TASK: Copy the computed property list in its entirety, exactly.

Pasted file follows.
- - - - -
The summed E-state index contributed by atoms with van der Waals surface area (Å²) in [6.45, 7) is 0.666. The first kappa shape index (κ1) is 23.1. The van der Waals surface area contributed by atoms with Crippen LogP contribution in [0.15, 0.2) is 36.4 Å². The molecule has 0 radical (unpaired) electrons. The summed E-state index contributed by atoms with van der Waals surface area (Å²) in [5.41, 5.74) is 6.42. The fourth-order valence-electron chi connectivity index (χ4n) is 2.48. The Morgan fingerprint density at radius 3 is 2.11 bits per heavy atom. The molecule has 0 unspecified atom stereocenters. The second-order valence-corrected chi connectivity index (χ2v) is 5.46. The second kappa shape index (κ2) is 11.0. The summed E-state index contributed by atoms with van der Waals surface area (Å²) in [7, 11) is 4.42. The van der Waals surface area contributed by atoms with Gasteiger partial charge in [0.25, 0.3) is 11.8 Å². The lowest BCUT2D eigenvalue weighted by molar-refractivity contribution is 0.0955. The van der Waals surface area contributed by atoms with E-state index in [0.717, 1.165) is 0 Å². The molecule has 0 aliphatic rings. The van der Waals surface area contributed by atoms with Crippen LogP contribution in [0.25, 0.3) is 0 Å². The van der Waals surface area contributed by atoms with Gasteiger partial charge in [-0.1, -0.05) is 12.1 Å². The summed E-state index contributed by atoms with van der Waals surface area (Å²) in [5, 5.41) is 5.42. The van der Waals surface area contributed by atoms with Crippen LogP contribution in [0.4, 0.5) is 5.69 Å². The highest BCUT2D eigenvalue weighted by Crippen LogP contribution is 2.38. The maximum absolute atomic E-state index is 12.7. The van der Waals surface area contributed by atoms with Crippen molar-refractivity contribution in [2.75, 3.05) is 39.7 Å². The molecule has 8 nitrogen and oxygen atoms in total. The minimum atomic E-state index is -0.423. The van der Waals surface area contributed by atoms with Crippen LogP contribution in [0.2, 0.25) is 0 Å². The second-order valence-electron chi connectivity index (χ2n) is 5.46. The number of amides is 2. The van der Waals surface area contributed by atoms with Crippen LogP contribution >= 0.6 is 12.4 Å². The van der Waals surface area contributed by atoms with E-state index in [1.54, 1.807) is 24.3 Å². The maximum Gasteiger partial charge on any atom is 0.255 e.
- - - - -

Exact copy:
The summed E-state index contributed by atoms with van der Waals surface area (Å²) in [6.45, 7) is 0.666. The first kappa shape index (κ1) is 23.1. The van der Waals surface area contributed by atoms with Crippen LogP contribution in [0.15, 0.2) is 36.4 Å². The molecule has 0 radical (unpaired) electrons. The summed E-state index contributed by atoms with van der Waals surface area (Å²) in [5.41, 5.74) is 6.42. The fourth-order valence-electron chi connectivity index (χ4n) is 2.48. The Morgan fingerprint density at radius 3 is 2.11 bits per heavy atom. The molecule has 0 unspecified atom stereocenters. The second-order valence-corrected chi connectivity index (χ2v) is 5.46. The second kappa shape index (κ2) is 11.0. The summed E-state index contributed by atoms with van der Waals surface area (Å²) in [7, 11) is 4.42. The van der Waals surface area contributed by atoms with Gasteiger partial charge in [0.25, 0.3) is 11.8 Å². The lowest BCUT2D eigenvalue weighted by molar-refractivity contribution is 0.0955. The van der Waals surface area contributed by atoms with E-state index in [0.717, 1.165) is 0 Å². The molecule has 0 aliphatic rings. The van der Waals surface area contributed by atoms with Crippen LogP contribution in [0.25, 0.3) is 0 Å². The van der Waals surface area contributed by atoms with Gasteiger partial charge in [-0.1, -0.05) is 12.1 Å². The summed E-state index contributed by atoms with van der Waals surface area (Å²) in [5, 5.41) is 5.42. The van der Waals surface area contributed by atoms with Crippen LogP contribution in [0.4, 0.5) is 5.69 Å². The highest BCUT2D eigenvalue weighted by Crippen LogP contribution is 2.38. The maximum absolute atomic E-state index is 12.7. The van der Waals surface area contributed by atoms with Crippen molar-refractivity contribution in [2.75, 3.05) is 39.7 Å². The molecule has 8 nitrogen and oxygen atoms in total. The minimum atomic E-state index is -0.423. The van der Waals surface area contributed by atoms with Crippen LogP contribution in [0.2, 0.25) is 0 Å². The second-order valence-electron chi connectivity index (χ2n) is 5.46. The number of amides is 2. The van der Waals surface area contributed by atoms with Crippen LogP contribution >= 0.6 is 12.4 Å². The van der Waals surface area contributed by atoms with E-state index in [1.54, 1.807) is 24.3 Å². The maximum Gasteiger partial charge on any atom is 0.255 e.